For a two-week stretch last month, fly-fishing guide Josh White and his clients couldn't get out of the way of winter steelhead on the Applegate River, even if they wanted to.

For a two-week stretch last month, fly-fishing guide Josh White and his clients couldn't get out of the way of winter steelhead on the Applegate River, even if they wanted to.

After two months of low, clear water with few steelhead in sight, this major Rogue River tributary swelled with water and fresh fish. Most were hatchery fish more than willing to bite nymphs and egg patterns early and often during a two-week stretch in late March.

"We had some really good days. I shouldn't even say how many fish though," says White, 34, of Grants Pass.

"OK, well, during one week I know we hooked at least 100," he says. "There were tons of hatchery fish showing up at the end of the season."

Then, just as it was getting hot, the season ended on the Applegate.

Anglers such as White didn't catch and kill enough hatchery winter steelhead on the Applegate before the March 31 season closure, creating a glut of excess fish that will require some creative handling to keep these fish bred for the barbecue from ending up in a landfill.

Already the fish trap at the base of Applegate Dam has captured 1,328 steelhead, the most by this date since 2004 and way more than the 300 adults needed for broodstock — and almost all of those are wild fish.

"We probably caught more steelhead in the Applegate than anybody," says David Pease, the interim manager at Cole Rivers Hatchery, where Applegate winter steelhead are spawned and reared.

And it's only going to get worse.

The run actually peaks in April, after angling has closed. On average, only 44 percent of the total steelhead reach the trap by now. So Pease can expect to capture more than 3,000 winter steelhead by the time the run ends in May.

That would be the fourth highest in the past 20 years, swelling Cole Rivers holding ponds that will soon be needed for young spring chinook, summer steelhead and rainbow trout set for future releases.

Unlike salmon, which are classified as food fish and can be sold, steelhead are classified as game fish and cannot be sold. But they can be given away.

Washington-based American-Canadian Fisheries is set today to haul away nearly 600 excess males — to be filleted and vacuum-sealed for the Oregon Food Bank, Pease says.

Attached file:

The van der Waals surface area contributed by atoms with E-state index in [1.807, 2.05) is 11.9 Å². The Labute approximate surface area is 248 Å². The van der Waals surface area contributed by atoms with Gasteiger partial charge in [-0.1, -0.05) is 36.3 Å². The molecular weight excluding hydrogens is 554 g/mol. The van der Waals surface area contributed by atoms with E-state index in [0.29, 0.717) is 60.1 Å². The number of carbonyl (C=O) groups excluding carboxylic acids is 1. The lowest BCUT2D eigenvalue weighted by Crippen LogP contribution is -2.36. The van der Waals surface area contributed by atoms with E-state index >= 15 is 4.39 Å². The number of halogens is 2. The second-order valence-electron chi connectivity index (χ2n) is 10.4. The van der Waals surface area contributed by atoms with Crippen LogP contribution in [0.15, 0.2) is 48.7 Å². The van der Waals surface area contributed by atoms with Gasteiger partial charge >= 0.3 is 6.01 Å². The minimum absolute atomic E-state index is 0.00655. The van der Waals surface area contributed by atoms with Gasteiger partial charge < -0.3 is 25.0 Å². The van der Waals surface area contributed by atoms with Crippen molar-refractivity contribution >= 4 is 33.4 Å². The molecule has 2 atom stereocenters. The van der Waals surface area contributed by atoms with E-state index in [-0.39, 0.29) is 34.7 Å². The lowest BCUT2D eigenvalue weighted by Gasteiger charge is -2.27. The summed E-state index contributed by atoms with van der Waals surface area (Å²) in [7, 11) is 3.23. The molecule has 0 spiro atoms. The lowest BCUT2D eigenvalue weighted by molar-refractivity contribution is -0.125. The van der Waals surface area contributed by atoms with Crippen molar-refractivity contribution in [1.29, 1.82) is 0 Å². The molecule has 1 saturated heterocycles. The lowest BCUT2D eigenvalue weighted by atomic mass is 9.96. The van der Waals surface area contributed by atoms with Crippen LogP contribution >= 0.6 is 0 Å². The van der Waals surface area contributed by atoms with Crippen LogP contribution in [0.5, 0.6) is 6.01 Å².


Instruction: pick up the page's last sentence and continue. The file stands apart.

Two-hundred-fifty excess females Thursday received a better fate. They had their eggs stripped and were released into the Rogue River at TouVelle State Park.

This renders them unable to spawn with wild steelhead and gives them a chance reach the ocean and return next year as bigger adults.

More than 300 others will go to local schools for in-class dissections, Pease says.

That likely leaves a few hundred excess males that will be too ripe even to smoke for your ex-mother-in-law.

"Those will probably have to go to the landfill," Pease says.

That's not what anyone had in mind for a hatchery program that releases 150,000 smolts yearly at the base of Applegate Dam to make up for wild production lost by the building of Applegate Dam in 1980.

White says he has an easy solution.

"They really need to open the Applegate for fishing in April," White says.

That's been an Applegate steelheaders' mantra for decades, but Oregon Department of Fish and Wildlife biologists have resisted that largely because of the unusual circumstances of the Applegate.

It's unique in Oregon to have a hatchery program like this — on a stream with heavy steelhead spawning in the mainstem where fishing from a boat or other floating device is illegal.

Extending the fishing season into April would require anglers to tip-toe around spawning steelhead and their redds in search of more hatchery fish. That's something most steelheaders would agree is a bad deal because it risks harming wild steelhead eggs for the chance to catch more hatchery fish.

"I'm not aware of another river in Oregon that would have this challenge like we have on the Applegate," says Dan VanDyke, the ODFW's Rogue District fish biologist.

For years, excess steelhead were released into Applegate Lake, but fish-health experts worried about spreading diseases like IHN, so that's no longer an option, VanDyke says.

The best option, VanDyke says, is to get more anglers fishing more spots on the Applegate during March, but landowners largely have been resistant to welcoming fishermen to their banks.

"One of the keys to improving fishing is access," VanDyke says. "That's something we're always looking for."

But anglers can go one step further and do their civic duty by killing and keeping legal limits of hatchery steelhead on places like the Applegate.

After all, they're spawned, reared and released to end up on barbecues, not under bulldozers.

"That's what they're there for," VanDyke says.

Reach reporter Mark Freeman at 541-776-4470 or email Follow him on Twitter at